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food

Jan 25 2012

Food for the future

by Dea Anne M

The Epi-log blog on the Epicurious website ran a story about a month ago regarding  potential global food profiles of the future as forecast  by futurist Christopher Barnatt. The not-so-good news is that Barnatt predicts that food will become increasingly scarce, and more expensive to purchase, due to declining oil supplies, global water scarcities, and increasingly unpredictable climate changes. According to Barnatt, these changes will necessitate that we start getting serious about producing and sourcing more of our food close to home. Barnatt sees as the good and hopeful news in all of this the already growing trend of urban based agriculture. Check out, for example, this design (at right) for a skyscraper housing gardens on some of its floors. For home-based food production, the Windowfarms Project offers options for growing hydroponic vegetables in window installed units. Barnatt goes on to say that we will all most certainly be eating less meat in the future and, because of drastic decreases in global shipping, we will not have the same variety in our diets that many, in the developed nations at least, enjoy now and certainly we will have access to fewer non-native fruits and highly processed foods. The trade-off is that locally sourced and fresher foods will insure a better diet for most of us. That might not be such a bad thing…less beef and fewer bananas but better health and fresher food.

I’ve posted here before about the pleasures of gardening on a personal level. I think that more and more, though I come to look at growing food as a potentially important skill to cultivate (as it were!). Barnatt’s predictions, if likely (and I think they are), seem to make it all the more vital to not only extend myself more as a gardener, but to actively encourage others to get involved with locally based food production. The possibilities are exciting when cities like Detroit are encouraging urban farming on a large scale and more and more restaurants are installing roof-top gardens.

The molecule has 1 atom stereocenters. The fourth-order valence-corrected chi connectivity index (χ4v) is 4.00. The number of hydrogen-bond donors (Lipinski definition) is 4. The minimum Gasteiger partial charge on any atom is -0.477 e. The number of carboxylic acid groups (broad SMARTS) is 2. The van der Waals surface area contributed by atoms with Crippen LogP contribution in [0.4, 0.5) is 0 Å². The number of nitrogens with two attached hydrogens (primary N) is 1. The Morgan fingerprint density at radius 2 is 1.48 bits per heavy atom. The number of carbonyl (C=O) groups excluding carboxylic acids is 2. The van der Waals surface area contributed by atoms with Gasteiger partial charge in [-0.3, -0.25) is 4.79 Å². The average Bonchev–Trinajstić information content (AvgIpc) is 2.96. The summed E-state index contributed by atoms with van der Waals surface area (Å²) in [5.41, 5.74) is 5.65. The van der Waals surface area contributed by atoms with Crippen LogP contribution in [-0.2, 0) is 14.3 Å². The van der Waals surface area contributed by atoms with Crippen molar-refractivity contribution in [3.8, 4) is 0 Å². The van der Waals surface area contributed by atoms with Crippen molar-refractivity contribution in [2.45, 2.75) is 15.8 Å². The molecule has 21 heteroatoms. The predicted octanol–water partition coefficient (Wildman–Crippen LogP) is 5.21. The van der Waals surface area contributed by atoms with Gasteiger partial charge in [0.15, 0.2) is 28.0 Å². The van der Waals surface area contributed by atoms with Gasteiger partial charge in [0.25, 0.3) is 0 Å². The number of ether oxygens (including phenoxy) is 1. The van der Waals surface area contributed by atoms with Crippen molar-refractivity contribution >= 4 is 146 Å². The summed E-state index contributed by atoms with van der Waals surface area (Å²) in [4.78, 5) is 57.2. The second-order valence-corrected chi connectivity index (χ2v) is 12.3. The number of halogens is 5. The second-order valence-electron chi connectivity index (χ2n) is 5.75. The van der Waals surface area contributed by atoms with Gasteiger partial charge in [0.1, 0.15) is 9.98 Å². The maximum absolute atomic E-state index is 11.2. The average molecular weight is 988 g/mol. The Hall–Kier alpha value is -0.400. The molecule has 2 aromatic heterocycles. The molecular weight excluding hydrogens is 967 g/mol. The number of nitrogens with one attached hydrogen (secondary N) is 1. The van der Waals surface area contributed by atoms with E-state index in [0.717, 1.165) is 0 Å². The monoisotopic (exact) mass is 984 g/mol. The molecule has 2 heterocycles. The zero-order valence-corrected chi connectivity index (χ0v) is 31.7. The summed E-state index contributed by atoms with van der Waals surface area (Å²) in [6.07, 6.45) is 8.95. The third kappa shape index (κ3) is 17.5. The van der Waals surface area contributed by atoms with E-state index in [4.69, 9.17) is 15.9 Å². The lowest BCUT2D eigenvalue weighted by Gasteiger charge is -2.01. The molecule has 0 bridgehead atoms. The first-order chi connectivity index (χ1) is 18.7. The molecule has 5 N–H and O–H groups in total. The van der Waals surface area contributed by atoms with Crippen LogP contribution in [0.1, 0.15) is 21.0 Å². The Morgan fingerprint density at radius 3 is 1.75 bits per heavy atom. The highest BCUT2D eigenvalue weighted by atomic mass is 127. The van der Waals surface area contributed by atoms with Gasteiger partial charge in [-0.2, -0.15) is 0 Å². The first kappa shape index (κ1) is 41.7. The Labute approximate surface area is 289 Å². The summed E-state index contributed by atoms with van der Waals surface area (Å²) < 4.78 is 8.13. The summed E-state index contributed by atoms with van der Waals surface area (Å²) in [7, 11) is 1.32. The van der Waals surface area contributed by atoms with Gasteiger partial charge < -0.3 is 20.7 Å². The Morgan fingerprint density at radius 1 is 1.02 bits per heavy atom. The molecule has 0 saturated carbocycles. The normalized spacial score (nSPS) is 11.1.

Are you interested in exploring the topic yourself and maybe taking on the role as an urban pioneer? If so, check out these resources from DCPL.

Even if you aren’t interested in becoming an urban homesteader,   Your Farm in the City: an urban dwellers guide to growing food and raising livestock by Lisa Taylor will still give you a lot of great advice and information on producing a farm’s worth of vegetable, fruit, and herbs in the city or town setting. Useful information targeted to the urban gardener includes dealing with specifically urban pests, zoning laws, vandalism, and potentially suspicious neighbors.

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Dec 9 2011

Learning from an Iron Chef and others

by Amanda L

Recently, I have been hooked on those contest cooking shows that seemed to have exploded on to the scene. You might know the ones I’m talking about… Iron Chef, Top Chef, Chopped, etc. It fascinates me that these chefs can make a delicious meal out of those most unusual ingredients. I mean who has ever seen an uni? (If you want to learn more about this ingredient check out this article from Star Chefs online magazine.)

Growing up, I always thought that you had to have a recipe in order to make specific dishes. These shows have shown me that you can make delicious food without a recipe by just knowing some basic techniques, principles and  food parings. When I watch these types of shows, especially the judging, it has reinforced that while cooking uses science to understand the interaction of ingredients it truly is an art in that it is in the eye of the beholder… I mean taster.

The library has several books written by the stars and participants of these shows. While the shows have enabled me to be creative in many of the dishes I make, I still enjoy books that not only inspire me but enhance the information I gather from watching these shows.

Mission Cook by Robert Irvine

Trained by the best European chefs, Robert also shares his cooking philosophy, his best recipes and tips on how to add that special twist to any dish.

The Soul of a new cuisine: a discovery of the foods and flavors of Africa by Marcus Samuelsson

In The Soul of a New Cuisine , Marcus returns to the land of his birth to explore the continent’s rich diversity of cultures and cuisines through recipes and stories from his travels in Africa.